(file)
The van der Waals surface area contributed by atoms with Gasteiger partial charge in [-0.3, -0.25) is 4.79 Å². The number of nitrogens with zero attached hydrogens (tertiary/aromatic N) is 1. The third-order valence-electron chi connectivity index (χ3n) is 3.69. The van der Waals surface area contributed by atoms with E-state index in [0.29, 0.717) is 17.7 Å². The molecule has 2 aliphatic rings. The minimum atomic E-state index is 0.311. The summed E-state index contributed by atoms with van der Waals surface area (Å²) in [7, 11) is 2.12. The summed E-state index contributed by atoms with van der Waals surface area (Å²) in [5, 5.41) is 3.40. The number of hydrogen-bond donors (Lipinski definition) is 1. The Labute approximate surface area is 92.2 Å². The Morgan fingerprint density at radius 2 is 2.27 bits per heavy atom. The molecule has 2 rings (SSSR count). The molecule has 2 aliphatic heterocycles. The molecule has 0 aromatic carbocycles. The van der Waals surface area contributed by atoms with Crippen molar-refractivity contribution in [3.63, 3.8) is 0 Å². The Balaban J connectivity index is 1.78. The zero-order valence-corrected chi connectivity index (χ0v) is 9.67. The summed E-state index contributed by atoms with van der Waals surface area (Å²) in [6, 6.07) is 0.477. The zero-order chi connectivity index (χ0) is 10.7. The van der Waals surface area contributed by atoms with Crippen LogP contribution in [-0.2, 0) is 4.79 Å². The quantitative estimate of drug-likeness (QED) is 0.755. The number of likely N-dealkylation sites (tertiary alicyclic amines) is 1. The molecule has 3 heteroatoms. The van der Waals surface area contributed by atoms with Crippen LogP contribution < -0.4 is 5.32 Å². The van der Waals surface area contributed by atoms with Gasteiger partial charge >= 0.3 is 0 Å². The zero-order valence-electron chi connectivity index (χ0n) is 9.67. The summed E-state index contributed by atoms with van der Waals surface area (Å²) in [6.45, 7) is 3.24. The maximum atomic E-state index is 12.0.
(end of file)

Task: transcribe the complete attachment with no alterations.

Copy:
The van der Waals surface area contributed by atoms with Gasteiger partial charge in [-0.3, -0.25) is 4.79 Å². The number of nitrogens with zero attached hydrogens (tertiary/aromatic N) is 1. The third-order valence-electron chi connectivity index (χ3n) is 3.69. The van der Waals surface area contributed by atoms with E-state index in [0.29, 0.717) is 17.7 Å². The molecule has 2 aliphatic rings. The minimum atomic E-state index is 0.311. The summed E-state index contributed by atoms with van der Waals surface area (Å²) in [7, 11) is 2.12. The summed E-state index contributed by atoms with van der Waals surface area (Å²) in [5, 5.41) is 3.40. The number of hydrogen-bond donors (Lipinski definition) is 1. The Labute approximate surface area is 92.2 Å². The Morgan fingerprint density at radius 2 is 2.27 bits per heavy atom. The molecule has 2 rings (SSSR count). The molecule has 2 aliphatic heterocycles. The molecule has 0 aromatic carbocycles. The van der Waals surface area contributed by atoms with Crippen molar-refractivity contribution in [3.63, 3.8) is 0 Å². The Balaban J connectivity index is 1.78. The zero-order valence-corrected chi connectivity index (χ0v) is 9.67. The summed E-state index contributed by atoms with van der Waals surface area (Å²) in [6, 6.07) is 0.477. The zero-order chi connectivity index (χ0) is 10.7. The van der Waals surface area contributed by atoms with Crippen LogP contribution in [-0.2, 0) is 4.79 Å². The quantitative estimate of drug-likeness (QED) is 0.755. The number of likely N-dealkylation sites (tertiary alicyclic amines) is 1. The molecule has 3 heteroatoms. The van der Waals surface area contributed by atoms with Crippen LogP contribution < -0.4 is 5.32 Å². The van der Waals surface area contributed by atoms with Gasteiger partial charge >= 0.3 is 0 Å². The zero-order valence-electron chi connectivity index (χ0n) is 9.67. The summed E-state index contributed by atoms with van der Waals surface area (Å²) in [6.45, 7) is 3.24. The maximum atomic E-state index is 12.0.